The Franciscan monastery of Corpus Christi founded by Juan Téllez Girón was built in 1541 and is still largely preserved today.
In addition to the church, of the proto-baroque order, this building has other rooms that remain from its origin as a convent, such as the atrium, consisting of four bodies formed by semicircular arches on Tuscan columns covered with Arabic tiles, which leads to a magnificent quadrangular courtyard, recently renovated, with a superb cistern preserved at its centre. This courtyard has 28 beautifully carved white marble columns, each three metres high and supported by plinths.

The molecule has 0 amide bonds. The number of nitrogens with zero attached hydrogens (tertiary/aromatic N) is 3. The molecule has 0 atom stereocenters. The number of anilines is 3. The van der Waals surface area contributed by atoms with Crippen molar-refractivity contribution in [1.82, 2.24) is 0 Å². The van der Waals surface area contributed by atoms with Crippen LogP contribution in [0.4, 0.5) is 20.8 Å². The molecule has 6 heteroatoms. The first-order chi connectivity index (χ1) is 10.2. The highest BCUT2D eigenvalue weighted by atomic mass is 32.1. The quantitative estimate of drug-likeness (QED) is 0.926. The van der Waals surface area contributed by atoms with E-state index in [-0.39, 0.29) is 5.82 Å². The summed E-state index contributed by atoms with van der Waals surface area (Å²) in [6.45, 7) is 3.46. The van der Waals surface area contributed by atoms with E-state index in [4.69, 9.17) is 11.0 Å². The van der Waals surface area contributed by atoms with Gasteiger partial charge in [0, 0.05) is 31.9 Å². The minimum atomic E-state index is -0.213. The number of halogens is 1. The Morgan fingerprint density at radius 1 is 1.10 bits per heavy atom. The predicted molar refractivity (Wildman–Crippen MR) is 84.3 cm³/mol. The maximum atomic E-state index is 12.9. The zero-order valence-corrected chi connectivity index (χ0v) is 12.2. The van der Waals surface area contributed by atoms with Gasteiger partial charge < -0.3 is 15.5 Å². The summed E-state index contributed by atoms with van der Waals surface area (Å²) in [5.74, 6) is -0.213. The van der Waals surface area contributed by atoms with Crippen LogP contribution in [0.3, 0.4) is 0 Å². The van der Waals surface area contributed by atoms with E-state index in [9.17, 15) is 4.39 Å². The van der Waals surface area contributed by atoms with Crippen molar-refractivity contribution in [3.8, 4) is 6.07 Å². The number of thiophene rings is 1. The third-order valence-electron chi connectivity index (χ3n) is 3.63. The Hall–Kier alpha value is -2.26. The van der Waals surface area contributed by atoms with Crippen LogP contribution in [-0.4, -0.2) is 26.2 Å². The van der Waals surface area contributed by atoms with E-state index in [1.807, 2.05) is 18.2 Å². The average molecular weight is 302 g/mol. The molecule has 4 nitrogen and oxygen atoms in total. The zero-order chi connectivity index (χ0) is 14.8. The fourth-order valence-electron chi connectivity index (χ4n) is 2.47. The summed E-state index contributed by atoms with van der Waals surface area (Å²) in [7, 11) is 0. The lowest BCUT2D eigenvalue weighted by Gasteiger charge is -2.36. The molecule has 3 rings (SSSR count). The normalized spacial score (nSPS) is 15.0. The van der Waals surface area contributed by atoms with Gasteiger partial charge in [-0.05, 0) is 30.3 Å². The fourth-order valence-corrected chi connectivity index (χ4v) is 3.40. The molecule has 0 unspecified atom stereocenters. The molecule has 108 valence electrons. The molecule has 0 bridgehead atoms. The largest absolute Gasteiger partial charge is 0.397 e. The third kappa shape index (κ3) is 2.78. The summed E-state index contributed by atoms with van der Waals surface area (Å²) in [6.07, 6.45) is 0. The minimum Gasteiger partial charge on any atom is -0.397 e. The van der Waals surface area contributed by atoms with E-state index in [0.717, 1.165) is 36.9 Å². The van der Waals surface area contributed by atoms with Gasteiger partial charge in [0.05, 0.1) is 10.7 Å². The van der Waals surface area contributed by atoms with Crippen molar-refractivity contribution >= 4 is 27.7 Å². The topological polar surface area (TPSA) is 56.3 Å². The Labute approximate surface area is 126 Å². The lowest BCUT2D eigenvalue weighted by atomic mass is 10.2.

The church has a rectangular floor plan and a single seven-section nave roofed with a half-barrel vault. It has a classical doorway consistent with the time of its foundation, four chapels and a main altarpiece from the 18th century.
Some of the most outstanding features are the sculptures of the Virgen de la Aguas (1618) and the Cristo de la Oración en el Huerto (1622) by Luis Peña, a sculptor from Granada and a disciple of Montañés. Headquarters of the Hermandad de San Francisco, its convent building has been the Municipal Hospital since 1895. It has been declared an Asset of Cultural Interest.